Hurley: Chris Kelly’s Contract Not Really The Problem For Bruins Amid Cap Crunch
BOSTON (CBS) — The Bruins are stuck in “cap jail” so badly that the term “cap jail” has become a real thing in Boston. What it means is that the Bruins are coming off a Presidents’ Trophy-winning season but can’t do a whole lot to improve this offseason, unless they’re willing to trade away a player considered to be a “core” member of the team.
The first shoe to drop was when first-line winger Jarome Iginla signed elsewhere in the first few hours of free agency. The second part is still ongoing, in that it involves Peter Chiarelli basically standing pat and hoping his current roster is good enough to win the Eastern Conference.
Now, when a team finds itself in such a situation, people want answers — or, more accurately, they want scapegoats. And unfortunately for Chris Kelly, he and his whopping $3 million contract have somehow made the congenial fellow from Ontario the subject of many fans’ rage.
It’s not just in angry tweets (though there are many, many angry tweets); it’s also on the radio and in columns and on television. Almost universally it’s been agreed that Chris Kelly’s $3 million cap hit is a problem, and the fact that he was injured and therefore ineligible to be bought out was a crushing blow to the Boston Bruins’ 2014 offseason.
But is Kelly’s contract really a problem?
After all, even though the salary cap is a bit lower than expected at $69 million, Kelly’s contract still accounts for just 4.3 percent of that. While it’s not a completely accurate exercise, consider that Kelly accounted for 2.6 percent of the Bruins’ points in 2013-14. If you’re assigning dollar values to points, Kelly wasn’t terribly far off from what he should have contributed.
Still not convinced? OK, I don’t blame you, because that would have been a really strange way to convince you of anything. I admire your smarts and steadfast resistance.
Instead, let’s look back to 2011, when the Bruins acquired Kelly and Rich Peverley and matched them up with Michael Ryder to form the third line. Again, it’s not apples-to-apples to compare the midseason acquisitions of two third-liners to the third line heading into a season, but play along with me.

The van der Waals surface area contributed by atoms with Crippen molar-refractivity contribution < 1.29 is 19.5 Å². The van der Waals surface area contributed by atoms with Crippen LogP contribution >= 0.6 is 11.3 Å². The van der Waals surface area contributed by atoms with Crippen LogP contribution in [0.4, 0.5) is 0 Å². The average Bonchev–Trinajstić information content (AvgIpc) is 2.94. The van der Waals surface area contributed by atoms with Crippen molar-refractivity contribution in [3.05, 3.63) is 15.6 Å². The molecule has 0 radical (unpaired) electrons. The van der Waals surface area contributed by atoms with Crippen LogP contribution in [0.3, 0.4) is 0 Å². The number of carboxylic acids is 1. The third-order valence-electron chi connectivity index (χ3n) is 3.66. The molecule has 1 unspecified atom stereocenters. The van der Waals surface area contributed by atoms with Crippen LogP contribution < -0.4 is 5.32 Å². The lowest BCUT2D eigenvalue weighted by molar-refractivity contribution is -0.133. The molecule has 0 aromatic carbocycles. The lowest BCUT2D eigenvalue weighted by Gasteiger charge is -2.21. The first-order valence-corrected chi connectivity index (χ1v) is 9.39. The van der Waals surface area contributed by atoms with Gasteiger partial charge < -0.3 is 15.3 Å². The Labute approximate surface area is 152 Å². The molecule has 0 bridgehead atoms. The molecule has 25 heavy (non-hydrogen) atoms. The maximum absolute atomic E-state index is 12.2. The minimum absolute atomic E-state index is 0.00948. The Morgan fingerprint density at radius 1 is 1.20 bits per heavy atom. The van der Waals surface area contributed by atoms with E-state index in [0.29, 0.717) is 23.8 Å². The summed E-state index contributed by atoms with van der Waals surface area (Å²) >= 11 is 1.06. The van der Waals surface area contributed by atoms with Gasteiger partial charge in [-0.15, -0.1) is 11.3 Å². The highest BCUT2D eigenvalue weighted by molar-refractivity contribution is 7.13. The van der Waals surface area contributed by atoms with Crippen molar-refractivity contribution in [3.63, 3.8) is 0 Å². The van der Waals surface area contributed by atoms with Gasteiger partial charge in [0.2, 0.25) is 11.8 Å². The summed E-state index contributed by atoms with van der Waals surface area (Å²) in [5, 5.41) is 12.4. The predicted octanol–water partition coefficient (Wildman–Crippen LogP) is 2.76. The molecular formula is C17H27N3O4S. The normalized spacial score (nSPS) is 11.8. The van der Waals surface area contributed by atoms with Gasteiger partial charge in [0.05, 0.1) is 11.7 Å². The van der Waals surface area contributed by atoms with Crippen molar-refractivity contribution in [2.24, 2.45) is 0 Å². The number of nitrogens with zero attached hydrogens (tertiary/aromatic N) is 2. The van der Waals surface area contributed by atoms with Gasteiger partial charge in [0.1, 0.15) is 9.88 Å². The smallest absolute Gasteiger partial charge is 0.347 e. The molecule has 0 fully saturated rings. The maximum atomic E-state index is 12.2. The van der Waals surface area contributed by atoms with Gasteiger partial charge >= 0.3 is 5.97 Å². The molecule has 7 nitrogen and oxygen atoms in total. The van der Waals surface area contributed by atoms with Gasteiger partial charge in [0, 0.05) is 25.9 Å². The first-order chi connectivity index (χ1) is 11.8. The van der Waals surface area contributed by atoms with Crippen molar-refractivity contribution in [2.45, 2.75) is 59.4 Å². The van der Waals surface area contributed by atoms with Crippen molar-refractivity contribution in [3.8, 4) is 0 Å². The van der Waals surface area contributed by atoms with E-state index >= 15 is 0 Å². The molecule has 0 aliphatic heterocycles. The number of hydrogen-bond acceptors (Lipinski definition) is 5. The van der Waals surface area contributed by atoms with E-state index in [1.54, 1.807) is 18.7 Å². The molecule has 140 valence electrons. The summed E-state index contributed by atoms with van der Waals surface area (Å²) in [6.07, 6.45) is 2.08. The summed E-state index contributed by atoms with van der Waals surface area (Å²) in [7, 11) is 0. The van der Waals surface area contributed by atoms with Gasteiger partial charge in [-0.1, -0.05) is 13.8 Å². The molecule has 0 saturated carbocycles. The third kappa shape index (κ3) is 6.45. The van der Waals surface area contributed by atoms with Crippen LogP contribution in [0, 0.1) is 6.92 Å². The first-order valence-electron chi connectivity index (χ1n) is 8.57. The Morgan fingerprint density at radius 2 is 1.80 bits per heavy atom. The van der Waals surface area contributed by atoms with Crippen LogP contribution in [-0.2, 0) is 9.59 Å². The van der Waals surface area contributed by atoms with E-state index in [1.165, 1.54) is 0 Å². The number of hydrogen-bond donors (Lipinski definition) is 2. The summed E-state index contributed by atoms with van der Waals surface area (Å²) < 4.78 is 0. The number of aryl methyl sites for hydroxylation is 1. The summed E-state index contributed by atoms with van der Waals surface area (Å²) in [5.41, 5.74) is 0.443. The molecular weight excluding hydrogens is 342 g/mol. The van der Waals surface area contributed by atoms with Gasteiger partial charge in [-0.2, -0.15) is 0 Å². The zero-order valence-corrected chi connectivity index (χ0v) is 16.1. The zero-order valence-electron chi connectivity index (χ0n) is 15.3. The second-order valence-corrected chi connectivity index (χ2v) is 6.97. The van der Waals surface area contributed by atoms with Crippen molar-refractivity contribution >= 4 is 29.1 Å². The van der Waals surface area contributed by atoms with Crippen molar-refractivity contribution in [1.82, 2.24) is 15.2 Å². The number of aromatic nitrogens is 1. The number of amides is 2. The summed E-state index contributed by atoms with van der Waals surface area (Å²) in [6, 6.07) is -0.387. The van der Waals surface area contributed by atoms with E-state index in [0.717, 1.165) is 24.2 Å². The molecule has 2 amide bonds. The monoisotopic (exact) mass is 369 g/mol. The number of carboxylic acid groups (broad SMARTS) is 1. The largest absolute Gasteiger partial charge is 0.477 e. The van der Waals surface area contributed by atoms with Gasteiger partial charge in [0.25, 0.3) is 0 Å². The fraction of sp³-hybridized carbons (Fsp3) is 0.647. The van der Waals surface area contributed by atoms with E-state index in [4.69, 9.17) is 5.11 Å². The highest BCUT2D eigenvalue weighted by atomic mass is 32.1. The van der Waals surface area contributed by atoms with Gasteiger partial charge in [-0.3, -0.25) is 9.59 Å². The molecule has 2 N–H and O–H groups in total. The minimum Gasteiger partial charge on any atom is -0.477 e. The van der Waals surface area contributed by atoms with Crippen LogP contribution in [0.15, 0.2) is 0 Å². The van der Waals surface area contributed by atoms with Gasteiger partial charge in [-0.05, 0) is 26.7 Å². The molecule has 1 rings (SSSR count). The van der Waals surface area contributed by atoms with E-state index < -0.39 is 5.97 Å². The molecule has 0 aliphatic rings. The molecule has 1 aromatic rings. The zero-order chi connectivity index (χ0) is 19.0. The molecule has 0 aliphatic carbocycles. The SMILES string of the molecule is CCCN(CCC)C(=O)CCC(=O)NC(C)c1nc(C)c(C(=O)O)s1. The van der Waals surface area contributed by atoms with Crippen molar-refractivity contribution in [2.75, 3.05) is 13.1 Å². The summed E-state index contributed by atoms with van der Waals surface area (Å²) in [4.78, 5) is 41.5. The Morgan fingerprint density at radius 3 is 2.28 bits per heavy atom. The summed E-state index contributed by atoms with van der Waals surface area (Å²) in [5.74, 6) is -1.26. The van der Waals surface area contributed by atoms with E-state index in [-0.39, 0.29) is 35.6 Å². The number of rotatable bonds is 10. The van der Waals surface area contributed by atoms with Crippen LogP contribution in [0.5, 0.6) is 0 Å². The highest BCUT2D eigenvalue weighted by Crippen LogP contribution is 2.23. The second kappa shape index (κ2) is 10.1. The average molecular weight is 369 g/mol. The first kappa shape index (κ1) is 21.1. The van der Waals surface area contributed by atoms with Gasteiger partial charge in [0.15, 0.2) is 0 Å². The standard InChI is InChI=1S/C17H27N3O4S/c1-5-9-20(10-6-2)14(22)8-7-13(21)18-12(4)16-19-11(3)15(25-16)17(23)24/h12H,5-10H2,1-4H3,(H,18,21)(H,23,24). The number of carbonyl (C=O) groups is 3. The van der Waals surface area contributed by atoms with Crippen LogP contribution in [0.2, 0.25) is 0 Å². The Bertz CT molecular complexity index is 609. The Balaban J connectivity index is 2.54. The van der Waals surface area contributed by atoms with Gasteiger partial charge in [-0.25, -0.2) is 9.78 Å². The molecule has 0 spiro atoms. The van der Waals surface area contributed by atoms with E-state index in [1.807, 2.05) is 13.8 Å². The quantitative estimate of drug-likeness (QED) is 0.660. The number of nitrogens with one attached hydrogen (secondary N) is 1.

If you take their full salaries from the 2010-11 season, you have Ryder at $4 million, Kelly at $2.124 million and Peverley at $1.325 million. That’s a grand total of $7.449 million of cap space dedicated to the third line. The salary cap in 2010-11 was $59.4 million, so the third line accounted for 12.5 percent of the total cap.
Now look at this year. You can assume that Matt Fraser will play on the third line and will make something like $750,000 next season. But let’s go higher than that — let’s say that Daniel Paille will move up and assume a third-line role. That would give you Kelly ($3 million cap hit), Paille ($1.3 million) and Carl Soderberg ($1.008 million) for a combined $5.3 million. That is 7.7 percent of the salary cap, significantly less than what was dedicated to the third line in 2011.
Of course — of course! — there are just a few differences from the 2011 third line and the 2014-15 third line. For one, there was Michael Ryder, whose 18 goals and 23 assists that year equal about 2.5 years’ worth of Chris Kelly’s current output. Also, the top two lines and top D-men in 2011 didn’t cost nearly as much as the current group of players does. The starting goaltender then, Tim Thomas, cost $5 million against the cap; the current netminder, Tuukka Rask, counts for $7 million. Zdeno Chara did actually make more money back then, costing about $600,000 more against the cap, but at $4.25 million, midseason acquisition Tomas Kaberle was the only other D-man making big money. (The Bruins were only on the hook for $1.19 million of Kaberle’s money.) Patrice Bergeron had a $4.75 million cap hit in 2011; this upcoming year, he’ll cost $6.5 million against the cap. Likewise, Milan Lucic carries a cap hit nearly $2 million higher than he had four seasons ago. Brad Marchand was basically free in 2011; he’ll make $4.5 million next year.
And again, comparing the Peverley-Kelly-Ryder trio’s combined cap hit with that of Kelly-Soderberg-Fraser isn’t a perfect picture, but even still, the Bruins had $2.2 million allocated for Blake Wheeler and $3.5 million allocated for Marco Sturm in a year when the salary cap was nearly $10 million lower than it will be next season.
So, you ask, what in the world is your point? Fair question — I tend to ramble. The point is this: Chris Kelly is a problem for the Bruins only insomuch as he needs to play better. Nine goals and nine assists over 57 games is pretty lousy, his Corsi numbers aren’t particularly good, and it’s not just a statistical problem. There were many moments when Soderberg worked some magic in the offensive zone, sending a beautiful pass to Kelly in the slot, only for Kelly to miss the net or flub the shot entirely. Kelly is not exactly Wayne Gretzky when it comes to handling the puck in the offensive end of the ice, but he still should be better than he was last year. There’s no denying that.
At the same time, anyone trying to paint Kelly and his $3 million cap hit as the problem would be wrong. A veteran with a decade’s worth of experience in the NHL and the ability to win faceoffs and kill penalties will make about $3 million. If Kelly underperforms, it’s not really the contract’s fault. He just needs to play better.
And really, teams have overcome much more adversity than having an underachieving third-line center-turned-winger costing $3 million against the salary cap.
Basically, leave Chris Kelly alone. He’s not the problem.
Plus, can you put a price tag on smiles on faces and tunes on stereos after wins? No. No, you cannot.
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